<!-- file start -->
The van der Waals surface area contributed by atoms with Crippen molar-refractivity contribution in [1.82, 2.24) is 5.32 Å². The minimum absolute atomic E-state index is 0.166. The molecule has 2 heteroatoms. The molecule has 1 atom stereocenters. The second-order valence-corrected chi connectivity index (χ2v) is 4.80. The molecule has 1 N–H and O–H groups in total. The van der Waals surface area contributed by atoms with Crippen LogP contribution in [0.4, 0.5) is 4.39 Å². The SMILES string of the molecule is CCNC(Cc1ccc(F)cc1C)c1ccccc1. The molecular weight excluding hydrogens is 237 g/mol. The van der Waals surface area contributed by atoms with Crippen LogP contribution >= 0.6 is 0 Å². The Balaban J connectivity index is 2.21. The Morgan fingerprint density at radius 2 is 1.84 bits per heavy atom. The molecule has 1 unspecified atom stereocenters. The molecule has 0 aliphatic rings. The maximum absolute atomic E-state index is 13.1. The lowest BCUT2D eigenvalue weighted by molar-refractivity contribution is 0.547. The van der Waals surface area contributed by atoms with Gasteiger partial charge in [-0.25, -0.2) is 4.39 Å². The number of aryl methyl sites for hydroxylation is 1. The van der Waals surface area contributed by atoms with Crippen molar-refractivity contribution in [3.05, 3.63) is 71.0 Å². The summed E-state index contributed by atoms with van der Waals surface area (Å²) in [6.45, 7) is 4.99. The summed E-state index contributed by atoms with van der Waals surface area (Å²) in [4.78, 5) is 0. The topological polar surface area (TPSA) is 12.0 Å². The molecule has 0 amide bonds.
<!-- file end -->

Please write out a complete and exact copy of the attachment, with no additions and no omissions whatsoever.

The van der Waals surface area contributed by atoms with Crippen molar-refractivity contribution in [1.82, 2.24) is 5.32 Å². The minimum absolute atomic E-state index is 0.166. The molecule has 2 heteroatoms. The molecule has 1 atom stereocenters. The second-order valence-corrected chi connectivity index (χ2v) is 4.80. The molecule has 1 N–H and O–H groups in total. The van der Waals surface area contributed by atoms with Crippen LogP contribution in [0.4, 0.5) is 4.39 Å². The SMILES string of the molecule is CCNC(Cc1ccc(F)cc1C)c1ccccc1. The molecular weight excluding hydrogens is 237 g/mol. The van der Waals surface area contributed by atoms with Crippen LogP contribution >= 0.6 is 0 Å². The Balaban J connectivity index is 2.21. The Morgan fingerprint density at radius 2 is 1.84 bits per heavy atom. The molecule has 1 unspecified atom stereocenters. The molecule has 0 aliphatic rings. The maximum absolute atomic E-state index is 13.1. The lowest BCUT2D eigenvalue weighted by molar-refractivity contribution is 0.547. The van der Waals surface area contributed by atoms with Gasteiger partial charge in [-0.25, -0.2) is 4.39 Å². The number of aryl methyl sites for hydroxylation is 1. The van der Waals surface area contributed by atoms with Crippen molar-refractivity contribution in [3.05, 3.63) is 71.0 Å². The summed E-state index contributed by atoms with van der Waals surface area (Å²) in [6.45, 7) is 4.99. The summed E-state index contributed by atoms with van der Waals surface area (Å²) in [4.78, 5) is 0. The topological polar surface area (TPSA) is 12.0 Å². The molecule has 0 amide bonds.